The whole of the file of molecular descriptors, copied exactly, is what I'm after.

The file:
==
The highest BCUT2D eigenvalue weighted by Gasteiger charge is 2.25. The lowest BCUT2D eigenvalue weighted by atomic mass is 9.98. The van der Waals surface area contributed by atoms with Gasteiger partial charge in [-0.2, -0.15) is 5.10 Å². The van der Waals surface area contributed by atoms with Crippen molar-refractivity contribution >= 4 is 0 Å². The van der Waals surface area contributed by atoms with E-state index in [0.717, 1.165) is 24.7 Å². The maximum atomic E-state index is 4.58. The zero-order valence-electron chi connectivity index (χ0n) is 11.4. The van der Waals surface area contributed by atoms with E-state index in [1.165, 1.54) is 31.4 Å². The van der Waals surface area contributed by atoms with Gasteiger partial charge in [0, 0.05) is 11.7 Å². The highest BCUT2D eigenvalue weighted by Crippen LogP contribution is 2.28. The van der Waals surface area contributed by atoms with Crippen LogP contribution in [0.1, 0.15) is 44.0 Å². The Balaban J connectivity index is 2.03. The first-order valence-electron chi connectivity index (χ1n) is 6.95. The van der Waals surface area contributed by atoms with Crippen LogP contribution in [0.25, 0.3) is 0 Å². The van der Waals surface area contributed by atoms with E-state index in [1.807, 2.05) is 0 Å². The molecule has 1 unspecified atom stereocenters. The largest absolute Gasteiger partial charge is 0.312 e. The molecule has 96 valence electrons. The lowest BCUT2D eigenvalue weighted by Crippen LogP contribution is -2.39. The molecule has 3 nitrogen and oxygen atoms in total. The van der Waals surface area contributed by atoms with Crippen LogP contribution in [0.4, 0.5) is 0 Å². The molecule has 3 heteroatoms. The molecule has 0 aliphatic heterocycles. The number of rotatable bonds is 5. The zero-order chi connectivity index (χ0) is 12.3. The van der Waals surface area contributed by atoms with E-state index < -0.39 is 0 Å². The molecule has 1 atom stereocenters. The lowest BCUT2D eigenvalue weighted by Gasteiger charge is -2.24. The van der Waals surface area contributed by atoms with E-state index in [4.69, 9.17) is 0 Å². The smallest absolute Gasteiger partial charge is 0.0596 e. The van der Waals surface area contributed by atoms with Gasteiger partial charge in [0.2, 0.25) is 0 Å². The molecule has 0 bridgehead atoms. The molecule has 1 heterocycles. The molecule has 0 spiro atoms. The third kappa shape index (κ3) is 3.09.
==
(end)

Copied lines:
The highest BCUT2D eigenvalue weighted by Gasteiger charge is 2.25. The lowest BCUT2D eigenvalue weighted by atomic mass is 9.98. The van der Waals surface area contributed by atoms with Gasteiger partial charge in [-0.2, -0.15) is 5.10 Å². The van der Waals surface area contributed by atoms with Crippen molar-refractivity contribution >= 4 is 0 Å². The van der Waals surface area contributed by atoms with E-state index in [0.717, 1.165) is 24.7 Å². The maximum atomic E-state index is 4.58. The zero-order valence-electron chi connectivity index (χ0n) is 11.4. The van der Waals surface area contributed by atoms with E-state index in [1.165, 1.54) is 31.4 Å². The van der Waals surface area contributed by atoms with Gasteiger partial charge in [0, 0.05) is 11.7 Å². The highest BCUT2D eigenvalue weighted by Crippen LogP contribution is 2.28. The van der Waals surface area contributed by atoms with Crippen LogP contribution in [0.1, 0.15) is 44.0 Å². The Balaban J connectivity index is 2.03. The first-order valence-electron chi connectivity index (χ1n) is 6.95. The van der Waals surface area contributed by atoms with Crippen LogP contribution in [0.25, 0.3) is 0 Å². The van der Waals surface area contributed by atoms with E-state index in [1.807, 2.05) is 0 Å². The molecule has 1 unspecified atom stereocenters. The largest absolute Gasteiger partial charge is 0.312 e. The molecule has 96 valence electrons. The lowest BCUT2D eigenvalue weighted by Crippen LogP contribution is -2.39. The molecule has 3 nitrogen and oxygen atoms in total. The van der Waals surface area contributed by atoms with Crippen LogP contribution in [0.4, 0.5) is 0 Å². The molecule has 3 heteroatoms. The molecule has 0 aliphatic heterocycles. The number of rotatable bonds is 5. The zero-order chi connectivity index (χ0) is 12.3. The van der Waals surface area contributed by atoms with E-state index < -0.39 is 0 Å². The molecule has 1 atom stereocenters. The lowest BCUT2D eigenvalue weighted by Gasteiger charge is -2.24. The van der Waals surface area contributed by atoms with E-state index in [4.69, 9.17) is 0 Å². The smallest absolute Gasteiger partial charge is 0.0596 e. The van der Waals surface area contributed by atoms with Gasteiger partial charge in [0.2, 0.25) is 0 Å². The molecule has 0 bridgehead atoms. The molecule has 1 heterocycles. The molecule has 0 spiro atoms. The third kappa shape index (κ3) is 3.09.